First Hit: Well-acted with a long slow buildup to a disconnected ending by a disconnected person.
John E. du Pont (Steve Carell) lives deeply in the shadow of his mother Jean (Vanessa Redgrave), his family, and the family name.
Having never had to work at doing anything for survival he longs to be connected to something, something that gives him a sense of being a man. He thinks himself a patriot and significant contributor to society. The reality is different – it is the name that is famous.
The question I kept asking myself throughout the film was, was he simply a grossly odd individual, or did he have full mental capacity? When you watch some scenes he comes across as either one or the other - but you don’t really know. I think that is part of the point of the film, not knowing.
What does stand out is that he is completely shielded by money – his family money – nothing he actually earned. He gloms onto the wrestling Schultz brothers who both won Olympic Gold medals in the 1984 games. He does this because he sees an opportunity to finance this sport and these guys to additional greatness as well as his own notoriety. He wants to be seen.
Dave Schultz (Mark Ruffalo) and younger brother Mark (Tatum Channing) are close brothers and great wrestlers. Mark is plodding, not socially adept, but learns wrestling well from his brother and therefore only moderately succeeds. Dave is a brilliant wrestling strategist and coach. Although Mark cannot convince Dave to join duPont’s Foxcatcher team, he decides to live and practice at the Foxcatcher wrestling facility, at du Pont’s home, in Pennsylvania.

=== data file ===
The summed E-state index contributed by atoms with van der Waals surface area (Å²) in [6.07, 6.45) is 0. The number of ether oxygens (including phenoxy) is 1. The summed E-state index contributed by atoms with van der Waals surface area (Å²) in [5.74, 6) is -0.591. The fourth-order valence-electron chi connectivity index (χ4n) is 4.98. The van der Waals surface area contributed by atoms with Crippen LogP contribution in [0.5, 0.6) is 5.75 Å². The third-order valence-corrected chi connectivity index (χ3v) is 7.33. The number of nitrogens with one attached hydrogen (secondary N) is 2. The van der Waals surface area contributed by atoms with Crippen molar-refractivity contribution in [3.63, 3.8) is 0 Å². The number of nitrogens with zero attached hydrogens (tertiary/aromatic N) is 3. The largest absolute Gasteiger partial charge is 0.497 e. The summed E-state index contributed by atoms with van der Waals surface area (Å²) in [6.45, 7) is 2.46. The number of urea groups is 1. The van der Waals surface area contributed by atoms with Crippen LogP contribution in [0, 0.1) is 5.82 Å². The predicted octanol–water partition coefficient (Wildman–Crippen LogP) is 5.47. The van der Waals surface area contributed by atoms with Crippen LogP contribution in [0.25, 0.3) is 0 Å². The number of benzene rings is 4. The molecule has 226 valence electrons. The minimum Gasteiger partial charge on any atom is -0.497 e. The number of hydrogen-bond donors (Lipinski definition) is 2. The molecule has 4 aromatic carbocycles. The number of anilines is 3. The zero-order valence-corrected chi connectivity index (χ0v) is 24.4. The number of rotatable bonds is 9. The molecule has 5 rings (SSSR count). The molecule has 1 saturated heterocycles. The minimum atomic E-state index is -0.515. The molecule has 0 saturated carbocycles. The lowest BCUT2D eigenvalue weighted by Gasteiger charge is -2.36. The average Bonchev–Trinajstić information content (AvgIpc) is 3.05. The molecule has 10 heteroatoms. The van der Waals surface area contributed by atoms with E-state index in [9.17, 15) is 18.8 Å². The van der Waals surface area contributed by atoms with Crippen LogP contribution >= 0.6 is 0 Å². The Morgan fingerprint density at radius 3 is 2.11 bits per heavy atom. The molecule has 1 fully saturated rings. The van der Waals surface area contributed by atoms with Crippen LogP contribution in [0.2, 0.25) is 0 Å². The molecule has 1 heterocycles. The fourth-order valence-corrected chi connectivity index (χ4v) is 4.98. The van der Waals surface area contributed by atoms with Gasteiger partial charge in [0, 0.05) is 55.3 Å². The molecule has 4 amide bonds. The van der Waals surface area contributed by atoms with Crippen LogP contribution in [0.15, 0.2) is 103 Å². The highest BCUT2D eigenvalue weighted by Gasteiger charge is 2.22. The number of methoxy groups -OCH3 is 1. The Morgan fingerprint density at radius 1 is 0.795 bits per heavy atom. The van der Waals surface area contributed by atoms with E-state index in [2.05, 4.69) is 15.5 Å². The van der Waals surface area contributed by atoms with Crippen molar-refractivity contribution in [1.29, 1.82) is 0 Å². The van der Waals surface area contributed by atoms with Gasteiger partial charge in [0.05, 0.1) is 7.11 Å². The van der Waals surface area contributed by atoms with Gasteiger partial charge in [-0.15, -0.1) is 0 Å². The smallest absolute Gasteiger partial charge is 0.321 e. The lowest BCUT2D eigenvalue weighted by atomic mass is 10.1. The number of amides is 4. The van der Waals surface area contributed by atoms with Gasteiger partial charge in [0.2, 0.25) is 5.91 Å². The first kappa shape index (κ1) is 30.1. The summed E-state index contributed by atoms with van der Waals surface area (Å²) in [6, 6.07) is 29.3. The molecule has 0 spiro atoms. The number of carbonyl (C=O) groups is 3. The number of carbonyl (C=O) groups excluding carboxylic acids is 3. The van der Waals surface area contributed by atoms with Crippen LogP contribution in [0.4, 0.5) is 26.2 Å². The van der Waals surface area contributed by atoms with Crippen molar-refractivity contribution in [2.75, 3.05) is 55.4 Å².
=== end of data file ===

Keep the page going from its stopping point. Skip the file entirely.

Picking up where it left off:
du Pont thinks he has become a coach, motivator and mentor of young Mark but in reality he knows nothing about the sport and just supplies the money. The convincingly twisted relationship he builds with Mark is meant to break the bond between the brothers. Mark’s wrestling goes south because of du Pont’s influence (drugs and arrogance) and when the writing was on the wall for the Foxcatcher team, du Pont convinces Dave to come coach the team.
One of the most telling scenes, is when Jean comes to the wrestling facility and John decides to pretend to be the coach. It is a moment where he really begins to see his failings as a human being. The shots of du Pont’s land and the wrestling are effective.
Carell is an oddly disturbing du Pont. I know nothing of the real person so I can only wonder, could the du Pont Carell created by Carell do the deeds as shown? Yes, Carell made the brooding, icy stares and halting rambling speeches convincing. Ruffalo was really good as the smart, very engaged coach and brother to Mark. Channing was good to great. I found it hard for me to believe he survived on his limited social skills, but as a wrestler I thought he was great. Redgrave was perfect as the mother who told her son, “wrestling is a low sport…”. E. Max Frye and Dan Futterman wrote the script that had some interesting lines and others that were funny but maybe not meant to be funny. Bennett Miller directed this film. Some of the shots of the wrestling and land around Foxcatcher were fantastic, however the story plodded.
Overall: Despite its failings as a film and it being too long in telling the story, I was intrigued to learn more about this event where a rich man kills a wrestling coach.